Unprecedented spending by each lawmakers and the Federal Reserve to stave off a pandemic-induced market crash helped drive stocks to new highs last year, but Morgan Stanley professionals are actually concerned that the unintended consequences of pent-up demand and more dollars when the pandemic subsides could tank markets this year-quickly and abruptly.
Dow Plunges Despite Fed Buyout Plan for Debt Traders focus on the floor of the new York Stock Exchange.
The most significant market surprise of 2021 may be “higher inflation than many, including the Fed, expect,” Morgan Stanley analysts said in a note on Monday, arguing that the Fed’s massive spending throughout the pandemic has moved beyond simply filling gaps left by crises and it is as an alternative “creating newfound spending that led to the fastest economic recovery on record.”
By using its money reserves to pay for back some $1 trillion in securities, the Fed has created a market that’s awash with cash, which usually helps drive inflation, and Morgan Stanley warns that influx might drive up prices as soon as the pandemic subsides and companies scramble to meet pent up consumer demand.
Within the stock market, the inflation risk is actually greatest for industries “destroyed” by the “ill-prepared and pandemic for what might be a surge in demand later on this year,” the analysts said, pointing to restaurants, travel and other consumer in addition to business-related firms that could be made to drive up prices if they are unable to cover post-Covid demand.
The best inflation hedges in the medium-term are actually commodities as well as stocks, the investment bank notes, but inflation may be “kryptonite” for longer term bonds, which would eventually have a short-term negative influence on “all stocks, should that adjustment occur abruptly.”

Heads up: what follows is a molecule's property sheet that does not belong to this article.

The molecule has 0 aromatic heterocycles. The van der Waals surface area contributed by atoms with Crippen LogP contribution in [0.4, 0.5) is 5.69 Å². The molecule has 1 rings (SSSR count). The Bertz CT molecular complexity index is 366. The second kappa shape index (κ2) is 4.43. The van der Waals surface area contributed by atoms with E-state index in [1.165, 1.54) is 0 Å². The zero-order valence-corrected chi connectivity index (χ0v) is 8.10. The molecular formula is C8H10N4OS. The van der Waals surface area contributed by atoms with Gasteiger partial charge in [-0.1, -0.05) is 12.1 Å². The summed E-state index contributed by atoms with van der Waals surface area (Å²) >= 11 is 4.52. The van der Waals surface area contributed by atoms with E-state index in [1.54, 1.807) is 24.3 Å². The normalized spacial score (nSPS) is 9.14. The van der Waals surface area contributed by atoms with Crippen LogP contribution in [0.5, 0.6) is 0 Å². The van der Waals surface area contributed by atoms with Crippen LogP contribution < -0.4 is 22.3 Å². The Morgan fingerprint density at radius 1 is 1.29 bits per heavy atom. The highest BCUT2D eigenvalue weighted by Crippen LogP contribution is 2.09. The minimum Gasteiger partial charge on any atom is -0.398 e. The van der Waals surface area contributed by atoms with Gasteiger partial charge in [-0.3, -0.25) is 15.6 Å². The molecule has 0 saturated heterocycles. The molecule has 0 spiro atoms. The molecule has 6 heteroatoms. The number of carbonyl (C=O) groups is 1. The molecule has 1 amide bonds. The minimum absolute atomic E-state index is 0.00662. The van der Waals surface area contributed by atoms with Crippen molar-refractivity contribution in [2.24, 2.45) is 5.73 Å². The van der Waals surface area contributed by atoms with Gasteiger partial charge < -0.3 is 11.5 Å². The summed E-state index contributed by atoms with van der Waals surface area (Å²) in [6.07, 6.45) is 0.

Ultimately, Morgan Stanley estimates firms in the S&P 500 may be in for an average 18 % haircut in their valuations, relative to earnings, if the yield on 10 year U.S. Treasurys readjusts to match current market fundamentals-an enhance the analysts said is actually “unlikely” but should not be entirely ruled out.
Meanwhile, Adam Crisafulli, the founder of Vital Knowledge Media, estimates that the influx in Fed and government spending helped boost valuation multiples in the S&P by a lofty 16%-more compared to the index’s fourteen % gain last year.
“With global GDP output already back to the economy and pre-pandemic levels not yet even close to completely reopened, we imagine the risk for much more acute price spikes is higher compared to appreciated,” Morgan Stanley equity strategists led by Michael J. Wilson said, noting that the quick rise of bitcoin as well as other cryptocurrencies is an indicator markets are today choosing to consider currencies like the dollar could be in for a surprise crash. “That adjustment of rates is just a question of time, and it is more likely to transpire quickly and without warning.”
The pandemic was “perversely” beneficial for large companies, Crisafulli said Monday. The S&P’s fourteen % gain pales in comparison to the tech-heavy and larger Nasdaq‘s eye-popping forty % surge last year, as firms-boosted by federal government spending utilized existing methods as well as scale “to evolve and save their earnings.” As a result, Crisafulli believes that rates should be the “big macroeconomic story of 2021” as a waning pandemic unearths upward price pressure.
$120 billion. That’s how much the Federal Reserve is spending every month buying back Treasurys and mortgage backed securities following initiating a considerable $700 billion asset purchase program in March. The U.S. federal government, meanwhile, has authorized several $3.5 trillion in spending to shore up the economic recovery as a consequence of the pandemic.
Chicago Fed President Charles Evans said Monday he’d “full confidence” the Fed was well-positioned to help spur a robust economic recovery with its present asset purchase plan, and he further noted that the central bank was ready to accept adjusting its rate of purchases when springtime hits. “Economic agents should be prepared for a period of suprisingly low interest rates and an expansion of our stability sheet,” Evans said.
What to WATCH FOR
President-elect Joe Biden nominated former Fed Chair Janet Yellen to head up the Treasury Department, a sign the federal government might work far more closely with the Fed to assist battle economic inequalities through programs including universal basic income, Morgan Stanley notes. “That is just the ocean of change that can lead to unexpected results in the financial markets,” the investment bank says.